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Md. Inmates Harvest Honey, Learn Beekeeping

HAGERSTOWN, Md. (AP) -- John Anderson said he doesn't mind getting stung by honey bees to earn a whopping $2 per day.

The 32-year-old inmate at Maryland Correctional Training Center south of Hagerstown works as a beekeeper at the prison under the tutelage of two correctional officers who are masters of the craft.

On Tuesday, Anderson helped those correctional officers -- Lt. Jeff Golden and Cpl. Chuck Neikirk -- harvest the inaugural batch of honey from two of the prison's upstart bee colonies.

"The only thing bad about beekeeping is the suit," Anderson said. "It gets pretty hot in there. Other than that, I can't find anything negative to say about it."

Golden said the University of Maryland gave the prison about 200,000 bees last year to launch the program.

"Our main goal is to train inmates to maybe become beekeepers when they get out of prison," Golden said.

The other goal is to help increase the honey bee population, which has been devastated by pesticides on plants and weeds, he said.

Neikirk said they only drew honey from two of the prison's four hives because about half of the bees presumably died of starvation last winter.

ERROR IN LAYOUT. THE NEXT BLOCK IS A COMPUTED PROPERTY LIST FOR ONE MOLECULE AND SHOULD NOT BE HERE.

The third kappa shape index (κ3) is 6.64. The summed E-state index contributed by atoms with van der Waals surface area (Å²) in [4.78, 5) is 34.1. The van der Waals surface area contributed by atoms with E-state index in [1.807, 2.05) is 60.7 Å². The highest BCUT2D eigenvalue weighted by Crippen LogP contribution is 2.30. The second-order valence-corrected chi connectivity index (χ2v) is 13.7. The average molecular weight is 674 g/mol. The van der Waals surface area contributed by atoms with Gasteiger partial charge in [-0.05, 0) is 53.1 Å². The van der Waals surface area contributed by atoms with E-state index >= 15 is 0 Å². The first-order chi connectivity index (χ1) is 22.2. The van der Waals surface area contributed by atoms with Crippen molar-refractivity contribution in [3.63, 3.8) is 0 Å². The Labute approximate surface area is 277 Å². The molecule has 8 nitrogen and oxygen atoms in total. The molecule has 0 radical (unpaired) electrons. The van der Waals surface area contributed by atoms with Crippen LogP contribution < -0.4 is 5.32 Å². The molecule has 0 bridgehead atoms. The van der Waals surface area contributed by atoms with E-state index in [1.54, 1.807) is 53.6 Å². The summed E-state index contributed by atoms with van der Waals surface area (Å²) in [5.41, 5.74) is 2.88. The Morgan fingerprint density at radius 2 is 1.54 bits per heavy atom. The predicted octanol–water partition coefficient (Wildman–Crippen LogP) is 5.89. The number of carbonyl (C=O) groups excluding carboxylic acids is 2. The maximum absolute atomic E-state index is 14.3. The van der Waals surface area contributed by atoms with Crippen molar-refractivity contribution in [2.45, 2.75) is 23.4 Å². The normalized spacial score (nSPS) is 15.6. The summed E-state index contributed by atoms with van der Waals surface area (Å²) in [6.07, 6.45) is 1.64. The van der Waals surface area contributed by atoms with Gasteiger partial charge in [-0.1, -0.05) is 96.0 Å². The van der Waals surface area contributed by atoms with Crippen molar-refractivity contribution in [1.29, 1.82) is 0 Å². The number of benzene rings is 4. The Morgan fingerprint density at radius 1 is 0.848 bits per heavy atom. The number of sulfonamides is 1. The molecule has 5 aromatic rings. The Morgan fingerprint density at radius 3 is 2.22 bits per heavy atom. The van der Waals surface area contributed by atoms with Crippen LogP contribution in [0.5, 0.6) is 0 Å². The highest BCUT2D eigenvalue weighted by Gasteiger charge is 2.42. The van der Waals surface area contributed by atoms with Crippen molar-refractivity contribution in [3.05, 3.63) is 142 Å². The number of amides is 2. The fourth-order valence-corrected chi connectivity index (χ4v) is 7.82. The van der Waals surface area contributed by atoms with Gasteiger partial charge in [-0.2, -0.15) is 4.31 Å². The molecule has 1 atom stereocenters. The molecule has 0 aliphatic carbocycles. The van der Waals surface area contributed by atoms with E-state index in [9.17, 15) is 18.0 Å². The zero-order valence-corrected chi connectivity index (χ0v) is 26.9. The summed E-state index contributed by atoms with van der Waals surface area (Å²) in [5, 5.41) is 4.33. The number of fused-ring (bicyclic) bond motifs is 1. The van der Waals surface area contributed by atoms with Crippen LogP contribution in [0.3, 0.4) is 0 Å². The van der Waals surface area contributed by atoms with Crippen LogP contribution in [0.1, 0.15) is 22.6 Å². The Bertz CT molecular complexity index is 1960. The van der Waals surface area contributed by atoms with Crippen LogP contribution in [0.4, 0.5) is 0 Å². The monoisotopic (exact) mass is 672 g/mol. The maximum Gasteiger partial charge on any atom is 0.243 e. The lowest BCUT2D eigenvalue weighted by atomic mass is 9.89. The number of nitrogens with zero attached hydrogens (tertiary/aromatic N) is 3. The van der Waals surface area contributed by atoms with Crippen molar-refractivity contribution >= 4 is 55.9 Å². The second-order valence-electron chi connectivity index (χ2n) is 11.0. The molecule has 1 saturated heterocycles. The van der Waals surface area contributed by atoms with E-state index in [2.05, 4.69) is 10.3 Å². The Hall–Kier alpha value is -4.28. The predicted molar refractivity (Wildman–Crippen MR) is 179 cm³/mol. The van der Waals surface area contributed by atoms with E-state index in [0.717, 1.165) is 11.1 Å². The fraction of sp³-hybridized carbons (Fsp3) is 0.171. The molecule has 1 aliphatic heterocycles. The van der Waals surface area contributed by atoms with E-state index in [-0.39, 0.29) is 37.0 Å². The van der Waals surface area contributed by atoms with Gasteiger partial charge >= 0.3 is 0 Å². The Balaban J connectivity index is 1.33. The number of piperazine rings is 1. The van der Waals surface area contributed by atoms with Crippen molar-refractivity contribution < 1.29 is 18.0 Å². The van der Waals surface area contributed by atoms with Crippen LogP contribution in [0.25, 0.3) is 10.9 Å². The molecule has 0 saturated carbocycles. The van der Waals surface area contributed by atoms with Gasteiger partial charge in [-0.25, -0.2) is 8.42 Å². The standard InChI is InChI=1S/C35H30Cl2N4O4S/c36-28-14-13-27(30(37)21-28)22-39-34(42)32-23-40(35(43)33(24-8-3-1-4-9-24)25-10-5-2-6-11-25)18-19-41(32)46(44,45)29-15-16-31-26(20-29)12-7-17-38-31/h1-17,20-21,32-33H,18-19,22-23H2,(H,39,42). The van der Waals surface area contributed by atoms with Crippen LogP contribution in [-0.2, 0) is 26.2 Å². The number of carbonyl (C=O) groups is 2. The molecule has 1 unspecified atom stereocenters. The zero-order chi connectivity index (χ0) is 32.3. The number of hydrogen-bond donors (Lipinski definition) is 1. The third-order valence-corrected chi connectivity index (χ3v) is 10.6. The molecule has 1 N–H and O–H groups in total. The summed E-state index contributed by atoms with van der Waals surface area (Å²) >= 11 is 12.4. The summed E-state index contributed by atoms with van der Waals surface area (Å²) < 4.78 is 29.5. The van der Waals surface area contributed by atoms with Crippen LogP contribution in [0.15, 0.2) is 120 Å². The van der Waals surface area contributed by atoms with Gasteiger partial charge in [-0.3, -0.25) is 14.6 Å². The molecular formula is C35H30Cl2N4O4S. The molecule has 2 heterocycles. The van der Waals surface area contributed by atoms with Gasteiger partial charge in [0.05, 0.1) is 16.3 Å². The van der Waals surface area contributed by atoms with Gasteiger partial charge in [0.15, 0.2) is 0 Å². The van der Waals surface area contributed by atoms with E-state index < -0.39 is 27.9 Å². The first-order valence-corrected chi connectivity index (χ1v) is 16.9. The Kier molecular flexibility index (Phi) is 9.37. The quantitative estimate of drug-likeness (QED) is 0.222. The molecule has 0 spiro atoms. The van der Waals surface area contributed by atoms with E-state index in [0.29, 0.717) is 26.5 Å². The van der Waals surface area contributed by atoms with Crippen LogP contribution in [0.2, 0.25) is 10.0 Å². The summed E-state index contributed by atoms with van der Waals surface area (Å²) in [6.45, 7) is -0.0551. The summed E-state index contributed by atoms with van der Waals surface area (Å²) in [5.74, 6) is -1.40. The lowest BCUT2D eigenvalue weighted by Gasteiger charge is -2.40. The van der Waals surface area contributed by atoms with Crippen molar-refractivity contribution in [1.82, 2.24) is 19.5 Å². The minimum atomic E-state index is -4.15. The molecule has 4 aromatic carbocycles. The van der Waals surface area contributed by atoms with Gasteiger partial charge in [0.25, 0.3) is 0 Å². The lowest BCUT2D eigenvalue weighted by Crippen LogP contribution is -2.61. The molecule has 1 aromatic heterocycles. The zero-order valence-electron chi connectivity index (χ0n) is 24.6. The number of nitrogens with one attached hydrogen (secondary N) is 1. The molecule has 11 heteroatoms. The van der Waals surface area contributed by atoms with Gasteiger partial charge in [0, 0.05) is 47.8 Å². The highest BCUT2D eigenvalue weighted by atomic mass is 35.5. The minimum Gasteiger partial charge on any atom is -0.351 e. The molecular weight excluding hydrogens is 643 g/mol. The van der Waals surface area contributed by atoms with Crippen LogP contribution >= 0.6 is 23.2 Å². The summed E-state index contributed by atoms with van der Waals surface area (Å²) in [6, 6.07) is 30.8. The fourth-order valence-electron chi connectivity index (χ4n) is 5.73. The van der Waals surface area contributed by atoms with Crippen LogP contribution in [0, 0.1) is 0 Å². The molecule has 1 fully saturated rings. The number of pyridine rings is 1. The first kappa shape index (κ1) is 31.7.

The two full-strength hives produce about four or five gallons of honey per harvest.

Neikirk said the prison only harvests the honey once a year so the bees have enough food left over to last the winter.

He said the honey that was produced on Tuesday will be consumed by the prison staff. In the future, officials intend to give the honey to local food banks.

Anderson and James Jones are the only two inmates at the prison who were chosen for the program from a group of volunteers.

Although Jones couldn't participate on Tuesday, Anderson said he plans to continue beekeeping when he gets released in about eight years after finishing his sentence on burglary and theft convictions.

"I want to teach it to my son," he said. "Maybe I'll turn it into a business."

(Copyright 2013 by The Associated Press. All Rights Reserved.)

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